Investigation exposes practices of child car-seat maker

On Behalf of | Feb 13, 2020 | Catastrophic Injuries |

ProPublica, an investigative journalism organization, has published an investigation into the testing and marketing practices of Evenflo, a baby products company, in designing, testing and selling its automobile booster seats.

After ProPublica published the findings, a House subcommittee announced it will probe the manufacturer. “In the absence of a federal standard for side-impact crashes, Evenflo made up its own booster seat tests, and passed itself,” editor of the ProPublica article told ABC News.

Regulation fails first and abuses follow, report finds

Congress required the National Highway Traffic Safety Administration (NHTSA) to work on reducing child injuries from side-impact crashes. The law ordered NHTSA to put new rules in place for designing and testing side-impact protection for car seats and boosters.

That law is now about two decades old, and regulators have still not put standards in place for side impacts. Meanwhile, such impacts were responsible for the deaths of more than a quarter of the children killed in vehicle crashes in 2018, the most recent year of data available.

Secret documents and videos clash with marketing

ProPublica, an investigative journalism organization focused on the public interest, has published an investigation into the testing and marketing practices of Evenflo, a baby products company, in making and selling its car booster seats for children.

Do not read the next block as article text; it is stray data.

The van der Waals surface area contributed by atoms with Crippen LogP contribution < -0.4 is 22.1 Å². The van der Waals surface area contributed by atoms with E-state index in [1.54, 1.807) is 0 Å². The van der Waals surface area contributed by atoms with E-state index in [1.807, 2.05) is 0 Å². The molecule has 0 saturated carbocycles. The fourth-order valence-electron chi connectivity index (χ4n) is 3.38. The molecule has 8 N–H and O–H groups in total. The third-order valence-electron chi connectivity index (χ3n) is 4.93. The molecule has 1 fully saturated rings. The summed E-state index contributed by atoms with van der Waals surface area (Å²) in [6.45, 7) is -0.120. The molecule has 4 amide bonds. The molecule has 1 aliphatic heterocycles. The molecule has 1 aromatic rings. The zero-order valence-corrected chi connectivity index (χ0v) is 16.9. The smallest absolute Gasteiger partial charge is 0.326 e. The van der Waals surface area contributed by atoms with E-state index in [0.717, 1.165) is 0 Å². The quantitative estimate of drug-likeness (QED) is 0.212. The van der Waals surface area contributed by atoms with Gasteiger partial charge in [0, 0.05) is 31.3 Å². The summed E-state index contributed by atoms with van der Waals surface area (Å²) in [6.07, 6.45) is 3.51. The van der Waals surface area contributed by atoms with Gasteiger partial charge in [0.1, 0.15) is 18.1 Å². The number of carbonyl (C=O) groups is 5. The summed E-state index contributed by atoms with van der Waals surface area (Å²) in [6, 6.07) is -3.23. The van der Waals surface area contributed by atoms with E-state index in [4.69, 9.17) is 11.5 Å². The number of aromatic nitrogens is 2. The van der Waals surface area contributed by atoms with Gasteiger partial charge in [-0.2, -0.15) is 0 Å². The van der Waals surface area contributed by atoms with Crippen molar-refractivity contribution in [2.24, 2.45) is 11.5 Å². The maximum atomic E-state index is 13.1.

The journalists obtained a large trove Evenflo’s test videos, sworn testimony of employees and a collection of marketing materials, earlier kept secret from the public.

Advertising “impact tested” while ignoring the test results

The documents show, for example, what ProPublica describes as marketing executives repeatedly “vetoing” a company safety engineer who warned their seats were appropriate for a narrower range of children than the company claimed.

ProPublica highlights what it says is the prominence of the word “safety” in the design of the boxes for Evenflo boosters, and especially of claims that the seats are “side impact tested.”

Startling videos also obtained by ProPublica show child-sized test-crash dummies moving in ways that an independent expert testified “could lead to abdominal, brain and spinal injuries in a real child, including paralysis or death.”

A company technician testified that in 13 years he never performed one side-impact test the company deemed a failure. One engineer for the company said in sworn testimony, “We side-impact test our seats, but I don’t think we say that we offer any type of side-impact protection.”